•Unwanted sexual attention -Unwanted luring or repeated pressure for dates
•Sexual coercion -Demands for sexual favors through job-related threats or promises
•Distributive justice -Fairness of the outcomes that one receives in an organization
•Procedural justice –
Fairness of the process through which the outcomes are allocated in an organization
Through globalization, organizations that were once local become global. Managers have to manage international personnel with different cultural backgrounds, work ethics and values. As such, managers have the challenge of understanding the organizational behavior of the personnel in the company’s subsidiary organizations. The global manager uses this information to improve those subsidiaries’ organizational behavior to tally with the overall organizational culture of the company. Resistance by the subsidiaries to this improvement is an eminent possibility.
This paper sets out as a contribution to the current discourse on the interaction of globalization and the business performance especially with a flavor of the challenges from the perspectives of Vietnam. This paper presents a framework for employee engagement as a response to prepare organizations for the challenges of globalization. If the propositions outlined above are supported, then the real challenge for organizations in the era of globalization is to pay particular emphasis to strengthening their employee engagement by upgrading the relevant competencies. The Vietnamese government and business organizations in Vietnam should brace up and have no choice but to develop and continuously upgrade the employee engagement and business competencies of their workforce. Addressing these issues is a necessary step towards facing the challenges of globalization in the next millennium.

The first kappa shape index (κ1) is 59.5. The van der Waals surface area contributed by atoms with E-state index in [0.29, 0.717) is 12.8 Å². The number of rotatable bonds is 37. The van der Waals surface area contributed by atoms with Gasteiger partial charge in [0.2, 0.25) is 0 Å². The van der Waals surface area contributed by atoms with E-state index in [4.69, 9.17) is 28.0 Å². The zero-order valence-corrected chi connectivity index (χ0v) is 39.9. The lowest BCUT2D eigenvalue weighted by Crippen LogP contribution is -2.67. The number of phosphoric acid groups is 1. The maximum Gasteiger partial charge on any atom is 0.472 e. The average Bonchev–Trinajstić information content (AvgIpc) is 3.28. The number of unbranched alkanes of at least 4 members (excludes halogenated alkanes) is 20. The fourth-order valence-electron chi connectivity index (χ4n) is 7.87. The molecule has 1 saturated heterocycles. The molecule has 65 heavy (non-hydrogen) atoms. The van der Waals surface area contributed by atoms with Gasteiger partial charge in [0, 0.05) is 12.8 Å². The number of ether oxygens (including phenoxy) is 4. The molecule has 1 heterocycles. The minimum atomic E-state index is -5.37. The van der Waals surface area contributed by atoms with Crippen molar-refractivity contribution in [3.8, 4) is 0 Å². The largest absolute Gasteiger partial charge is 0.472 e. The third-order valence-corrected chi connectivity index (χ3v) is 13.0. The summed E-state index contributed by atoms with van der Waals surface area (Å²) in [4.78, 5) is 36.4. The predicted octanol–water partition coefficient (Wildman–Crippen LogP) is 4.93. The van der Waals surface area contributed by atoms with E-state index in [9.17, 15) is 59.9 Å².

Technology and Innovation
Information technology plays an integral role in workplace communication. Additionally, workplace communication also influences how people and groups behave in the organization. Although technology brings with it efficiency in collating and disseminating knowledge, it can also alienate individuals such as the elderly within the organization. The challenge here is in finding ways in which technology promotes organizational communication and inclusion rather than exclusion and discrimination.
In conclusion, even though ethical problems in organizations continue to greatly concern
Society, organizations, and individuals, the potential impact that organizational culture can
have on ethical behavior has not really been explored (Hellreigel et al., 1989). The challenge of
ethical behavior must be met by organizations if they are truly concerned about survival and
competitiveness. What is needed in today’s complicated times is for more organizations to step
forward and operate with strong, positive, and ethical cultures.
result, when the ethical climate is clear and positive, everyone will know what is expected of
them when inevitable ethical dilemmas occur. This can give employees the confidence to be on
the lookout for unethical behavior and act with the understanding that what they are doing is
considered correct and will be supported by top management and the entire organization.
Managers can also use their
knowledge from the field of organizational behavior to better understand their own behaviors
and feelings. For example, understanding personal needs and motives, how to improve
decision-making capabilities, how to respond to and control stress, how to better communicate